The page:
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Free sci-fi movies: 11 mind-blowing films to stream ASAP

This free streaming service has a surprisingly deep library of science fiction films.

Kanopy is a free service that offers movies in partnership with libraries and universities around the world.

If you have a card from a participating library, you need to check out these sci-fi classics and recent releases ASAP.

Immortalized in Tim Burton’s Ed Wood, this foundational text of so-bad-it’s-good sci-fi is best saved for a late night with a rowdy audience.

10. Dark Star (1974)

John Carpenter’s forgotten black comedy about a bored spaceship crew blowing up planets delivers the director's signature synth soundtrack and great special effects on a tiny budget.

9. High Life (2019)

Following a father and his baby daughter as the only survivors of a doomed space mission, this unsettling, philosophical indie film hinges on Robert Pattinson’s incredible performance.

8. Stalker (1979)

One of the strangest post-apocalyptic films ever made, this bleak, metaphysical journey inspired Annihilation and the S.T.A.L.K.E.R. video game series.

7. Under the Skin (2013)

As beautiful as it is deeply disturbing, Under the Skin stars Scarlett Johansson in an exploration of sex and gender roles through a sci-fi lens.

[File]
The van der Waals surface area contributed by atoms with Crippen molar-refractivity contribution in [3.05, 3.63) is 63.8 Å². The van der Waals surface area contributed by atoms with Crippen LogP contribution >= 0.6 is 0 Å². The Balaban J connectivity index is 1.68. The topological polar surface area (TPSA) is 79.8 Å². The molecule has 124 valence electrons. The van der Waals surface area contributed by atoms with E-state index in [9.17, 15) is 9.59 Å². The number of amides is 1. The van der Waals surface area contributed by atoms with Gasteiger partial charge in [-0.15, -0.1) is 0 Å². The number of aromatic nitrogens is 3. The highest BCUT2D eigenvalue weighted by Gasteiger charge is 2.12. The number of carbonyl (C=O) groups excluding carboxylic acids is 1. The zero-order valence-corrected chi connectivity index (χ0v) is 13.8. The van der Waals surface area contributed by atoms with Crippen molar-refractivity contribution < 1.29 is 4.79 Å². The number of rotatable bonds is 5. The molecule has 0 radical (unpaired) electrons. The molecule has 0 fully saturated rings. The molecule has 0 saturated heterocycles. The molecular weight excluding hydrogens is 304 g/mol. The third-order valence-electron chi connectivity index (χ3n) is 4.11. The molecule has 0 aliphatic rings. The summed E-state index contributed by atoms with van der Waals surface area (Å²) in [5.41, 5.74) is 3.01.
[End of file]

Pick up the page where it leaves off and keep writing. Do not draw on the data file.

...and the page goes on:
With shades of Stranger Things, this film about a young woman trying to escape from a secret facility is most noteworthy for its disturbing psychedelic visuals and driving synth soundtrack.

5. Solaris (1972)

An earlier — but equally dark — film from Stalker director Andrei Tarkovsky, Solaris explores a space station that seems to be driving everyone aboard it mad.

4. World on a Wire (1973)

Originally filmed as a TV special and only recently rediscovered, World on a Wire is a gorgeous, surreal exploration of the idea that we may all be living in a computer simulation.

3. Metropolis (1927)

Fritz Lang's story of artificial intelligence and class conflict is a silent black-and-white masterpiece — and one of the most influential sci-fi films ever.

2. Ex Machina (2014)

Alex Garland's Ex Machina is a haunting meditation on AI personhood and a sharp critique of Silicon Valley hubris.

And if that’s not your thing, it’s worth watching Ex Machina just for Oscar Isaac’s incredible dance scene.

1. La Jetée (1963)

This deeply unconventional time travel story told in still images (or photo-roman, for you film nerds) is the kind of sci-fi that never leaves your brain once you’ve seen it.

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